Explosion in livestock products and livestock feed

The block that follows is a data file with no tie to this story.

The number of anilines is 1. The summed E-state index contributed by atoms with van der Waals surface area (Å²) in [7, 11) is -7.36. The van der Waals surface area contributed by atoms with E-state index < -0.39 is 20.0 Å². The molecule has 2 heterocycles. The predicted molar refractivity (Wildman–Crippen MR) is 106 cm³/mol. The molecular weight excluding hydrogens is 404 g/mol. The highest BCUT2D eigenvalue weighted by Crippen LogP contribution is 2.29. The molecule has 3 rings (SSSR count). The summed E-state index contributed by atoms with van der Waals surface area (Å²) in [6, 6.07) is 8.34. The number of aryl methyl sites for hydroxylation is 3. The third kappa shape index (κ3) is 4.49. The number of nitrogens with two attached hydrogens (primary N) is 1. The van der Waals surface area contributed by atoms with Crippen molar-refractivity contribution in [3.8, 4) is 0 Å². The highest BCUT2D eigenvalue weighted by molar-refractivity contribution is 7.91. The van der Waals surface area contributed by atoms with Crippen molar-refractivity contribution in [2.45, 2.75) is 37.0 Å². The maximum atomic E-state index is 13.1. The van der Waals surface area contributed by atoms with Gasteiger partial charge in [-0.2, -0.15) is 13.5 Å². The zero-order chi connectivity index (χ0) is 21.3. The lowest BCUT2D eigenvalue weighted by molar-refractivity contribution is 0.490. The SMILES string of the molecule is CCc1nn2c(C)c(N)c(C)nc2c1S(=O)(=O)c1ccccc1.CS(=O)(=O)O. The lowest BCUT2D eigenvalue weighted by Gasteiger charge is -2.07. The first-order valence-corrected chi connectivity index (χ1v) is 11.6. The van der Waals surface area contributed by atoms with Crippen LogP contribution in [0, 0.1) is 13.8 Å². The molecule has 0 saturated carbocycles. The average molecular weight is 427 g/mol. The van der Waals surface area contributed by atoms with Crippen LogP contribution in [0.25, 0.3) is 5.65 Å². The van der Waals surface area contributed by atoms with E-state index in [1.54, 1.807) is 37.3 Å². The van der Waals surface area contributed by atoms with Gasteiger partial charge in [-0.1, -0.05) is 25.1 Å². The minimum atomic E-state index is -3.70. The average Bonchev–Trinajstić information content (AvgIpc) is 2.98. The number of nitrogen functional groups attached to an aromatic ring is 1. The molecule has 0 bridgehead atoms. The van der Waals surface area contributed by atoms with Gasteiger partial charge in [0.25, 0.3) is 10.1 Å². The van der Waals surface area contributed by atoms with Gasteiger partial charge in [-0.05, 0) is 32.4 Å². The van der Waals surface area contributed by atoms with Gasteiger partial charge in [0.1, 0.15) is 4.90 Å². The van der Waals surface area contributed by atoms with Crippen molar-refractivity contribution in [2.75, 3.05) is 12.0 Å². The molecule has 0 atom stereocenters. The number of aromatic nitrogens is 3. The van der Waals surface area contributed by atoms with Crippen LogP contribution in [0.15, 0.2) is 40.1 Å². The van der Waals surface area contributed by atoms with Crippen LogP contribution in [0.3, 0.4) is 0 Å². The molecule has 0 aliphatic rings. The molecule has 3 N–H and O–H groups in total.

An 'explosion' in milk and meat consumption in developing countries is being predicted, which will, in turn, lead to an 'explosion' in demand for nutritious livestock feed. ILRI Director and economist Christopher Delgado, addressing 1,500 scientists at the 20th International Grassland Congress conference in Dublin this month, predicted an “explosion” in consumption of milk and meat in developing countries over the next 15 years, which, he says, is already causing a “livestock revolution”. Irish Times (Ireland) news article, 28 June 2005 - Explosion forecast in consumption in developing world This, ‘explosion’ will, in turn, create an ‘explosion’ in the demand for livestock feed in developing countries. Imports of livestock feeds are expected to grow exponentially to meet this demand, but it also presents opportunities for poor farmers to explore markets for ‘home-grown’ forages. ILRI researchers are assisting in the identification of grasses and legumes for tropical climates that have the greatest potential as nutritious feeds. Poor-quality feed and fluctuating feed supplies place huge constraints on livestock productivity in developing countries. Nutritious grasses, that are readily accessible and affordable, can play a key role in alleviating poverty. But, knowing which grasses best suit the particular climate and conditions is a prerequisite. At the Grassland Conference, ILRI and partners launched a new interactive decision support tool which will help growers in developing countries select the best forage grasses for their local environments. The new decision support tool has captured 50 years of documented knowledge on grasses and legumes for livestock food, suitable for tropical and subtropical climates. But this is not just a collection of papers. It has also captured decades of tacit knowledge – expertise and know-how – garnered from the world’s most experienced scientists in tropical forages, and made this available as a public resource. According to ILRI’s Forage Diversity Project Leader, Dr Jean Hanson “There are a diverse range of grasses that could be grown as new forage resources for livestock in the tropics. Growers need to know which grasses are going to be the most productive and most nutritious in relation to their particular environment and livestock. To a great extent, this software has removed much of the trial and error as it will help select the ‘best-bet’ options. Ultimately, this is going to be of great benefit to thousands of small farmers in developing countries." Tropical Forages Decision Support Tool Tropical Forages Decision Support Tool The Tropical Forages Decision Support Tool has been developed by an international team of forage experts led by the Commonwealth Scientific and Industrial Research Organization/Queensland Department of Primary Industry/University of Queensland, Australia, the Centro Internacional Agricultura Tropical (CIAT) and the International Livestock Research Institute (ILRI) with financial support from ACIAR (the Australian Centre for International Agricultural Research), BMZ (Germany), DFID (UK). The new information and selection tool is available online at: http://www.tropicalforages.info/ ILRI undertakes a host of forage diversity activities, with the purpose of identifying tropical grasses and legumes that have greatest potential as nutritious livestock feed in developing countries. ILRI Briefing Note - Forage diversity activities at ILRI